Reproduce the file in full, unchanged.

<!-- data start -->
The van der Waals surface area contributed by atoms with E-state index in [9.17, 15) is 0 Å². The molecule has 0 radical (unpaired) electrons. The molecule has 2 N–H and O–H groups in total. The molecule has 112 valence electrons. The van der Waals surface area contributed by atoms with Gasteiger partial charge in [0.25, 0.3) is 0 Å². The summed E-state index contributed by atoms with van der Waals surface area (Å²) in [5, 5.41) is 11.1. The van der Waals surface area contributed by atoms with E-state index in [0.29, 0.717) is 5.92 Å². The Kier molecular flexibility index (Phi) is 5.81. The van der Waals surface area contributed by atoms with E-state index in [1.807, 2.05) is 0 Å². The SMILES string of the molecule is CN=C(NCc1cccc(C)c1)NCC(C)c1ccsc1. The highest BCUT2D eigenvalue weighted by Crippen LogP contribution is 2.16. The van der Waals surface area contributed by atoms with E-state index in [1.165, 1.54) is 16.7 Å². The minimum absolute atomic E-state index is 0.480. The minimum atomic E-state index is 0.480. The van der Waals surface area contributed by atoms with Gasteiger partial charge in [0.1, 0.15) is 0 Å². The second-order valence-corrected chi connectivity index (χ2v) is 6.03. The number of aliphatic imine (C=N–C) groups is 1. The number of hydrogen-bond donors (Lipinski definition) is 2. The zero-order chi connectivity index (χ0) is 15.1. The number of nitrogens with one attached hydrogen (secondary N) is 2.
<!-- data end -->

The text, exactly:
The van der Waals surface area contributed by atoms with E-state index in [9.17, 15) is 0 Å². The molecule has 0 radical (unpaired) electrons. The molecule has 2 N–H and O–H groups in total. The molecule has 112 valence electrons. The van der Waals surface area contributed by atoms with Gasteiger partial charge in [0.25, 0.3) is 0 Å². The summed E-state index contributed by atoms with van der Waals surface area (Å²) in [5, 5.41) is 11.1. The van der Waals surface area contributed by atoms with E-state index in [0.29, 0.717) is 5.92 Å². The Kier molecular flexibility index (Phi) is 5.81. The van der Waals surface area contributed by atoms with E-state index in [1.807, 2.05) is 0 Å². The SMILES string of the molecule is CN=C(NCc1cccc(C)c1)NCC(C)c1ccsc1. The highest BCUT2D eigenvalue weighted by Crippen LogP contribution is 2.16. The van der Waals surface area contributed by atoms with E-state index in [1.165, 1.54) is 16.7 Å². The minimum absolute atomic E-state index is 0.480. The minimum atomic E-state index is 0.480. The van der Waals surface area contributed by atoms with Gasteiger partial charge in [0.1, 0.15) is 0 Å². The second-order valence-corrected chi connectivity index (χ2v) is 6.03. The number of aliphatic imine (C=N–C) groups is 1. The number of hydrogen-bond donors (Lipinski definition) is 2. The zero-order chi connectivity index (χ0) is 15.1. The number of nitrogens with one attached hydrogen (secondary N) is 2.